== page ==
"Untitled Rayograph (Kiki and Film strips)"
Man Ray, "Untitled Rayograph (Kiki and Film strips)," 1922, Gelatine silver, raygraphprint. PHOTO: The J.Paul Getty Museum, Los Angles, Man Ray Trust /SODRAC (2011).
THE COLOUR OF MY DREAMS: THE SURREALIST REVOLUTION IN ART
Vancouver Art Gallery
May 28 – Sept 25, 2011
By Agnieszka Matejko
Some art movements are less fashionable than others. While it’s acceptable to admire – say, abstract expressionism - mere mention of surrealism in art circles is apt to elicit scowls. Such experiences don’t give surrealism any intellectual cache. So, it was with curiosity, dosed with reluctance, that I went from Edmonton to see The Color of My Dreams: The Surrealist Revolution in Art exhibition at the Vancouver Art Gallery. Dawn Ades, one of the world’s leading scholars of surrealism, guest curated this high profile exhibition featuring the works of more than 80 artists, from over 60 prominent museums and collections around the world.
The exhibition is filled with surprises. The most astonishing new perception of surrealism relates to its strong ties with Canada’s First Nations and Pacific Northwest culture. The surrealists were among the first European artists to recognize the talents of First Nations people and to exhibit indigenous work alongside their own. As early as the late ‘30s, surrealists such as Kurt Seligman and Wolfgang and Alice Paalen traveled to remote Haida Gwaii and Northwest coast communities in British Columbia to purchase work, draw, film, photograph and collect stories and myths. Many never before exhibited drawings and photographs are included. And while Andre Breton (the father of surrealism) did not venture to Canada, one of his prized possessions was a Yaxwiwe Peace Dance Headdress from the West Coast. He spent hours gazing at it in the last year of his life, including the night he died.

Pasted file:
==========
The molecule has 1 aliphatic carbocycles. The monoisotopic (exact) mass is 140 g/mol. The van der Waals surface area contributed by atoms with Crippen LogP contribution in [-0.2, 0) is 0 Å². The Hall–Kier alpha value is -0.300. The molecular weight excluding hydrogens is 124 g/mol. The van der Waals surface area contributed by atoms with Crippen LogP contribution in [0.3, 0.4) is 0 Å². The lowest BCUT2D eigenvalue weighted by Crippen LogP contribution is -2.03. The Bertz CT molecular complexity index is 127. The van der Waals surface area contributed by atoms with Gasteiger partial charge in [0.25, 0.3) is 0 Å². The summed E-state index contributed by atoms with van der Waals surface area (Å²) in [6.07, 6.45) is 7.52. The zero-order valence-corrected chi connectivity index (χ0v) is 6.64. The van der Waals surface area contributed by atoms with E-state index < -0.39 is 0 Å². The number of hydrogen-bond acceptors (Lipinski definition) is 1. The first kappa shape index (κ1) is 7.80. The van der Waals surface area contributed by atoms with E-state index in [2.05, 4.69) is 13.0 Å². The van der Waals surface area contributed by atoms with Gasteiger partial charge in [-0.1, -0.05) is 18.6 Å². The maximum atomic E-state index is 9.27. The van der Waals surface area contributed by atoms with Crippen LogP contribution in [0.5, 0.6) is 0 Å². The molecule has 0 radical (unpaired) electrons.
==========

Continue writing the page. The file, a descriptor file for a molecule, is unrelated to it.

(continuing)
This link is emphasized in the first room of the exhibit. A large Yakan'takw (Speaking-through post) from the Kwakwaka'wakw nation dominates the entrance. It towers over de Chirico’s “The Child’s Brain Awakes” and the “Pietà or Revolution by Night” by Max Ernst. The nobility of the Aboriginal artwork contrasts sharply with the paintings about troubled relationships that de Chirico and Ernst had with their fathers.
It only took the first two rooms of this labyrinthine exhibit to realize my measly knowledge of surrealism was embarrassingly inept. The show was superbly organized – clear as any “Complete Idiot’s Guide To…” complex subject matter. Each thematically arranged space, with excellent curatorial panels, opened doors to startling, even shocking, perspectives to this least understood and most maligned of all 20th century art movements.
For example, surrealism was not initially a visual movement at all. It began as a literary group that adopted visual art reluctantly - art being a bourgeois commodity. The founders –notably Andre Breton – were writers whose passionate ideas were born in the trenches of WW1. These young men who witnessed some of the worst horrors that European culture ever produced launched a fervent plea for a revolution of thought to overthrow the morally bankrupt European culture founded on rationality.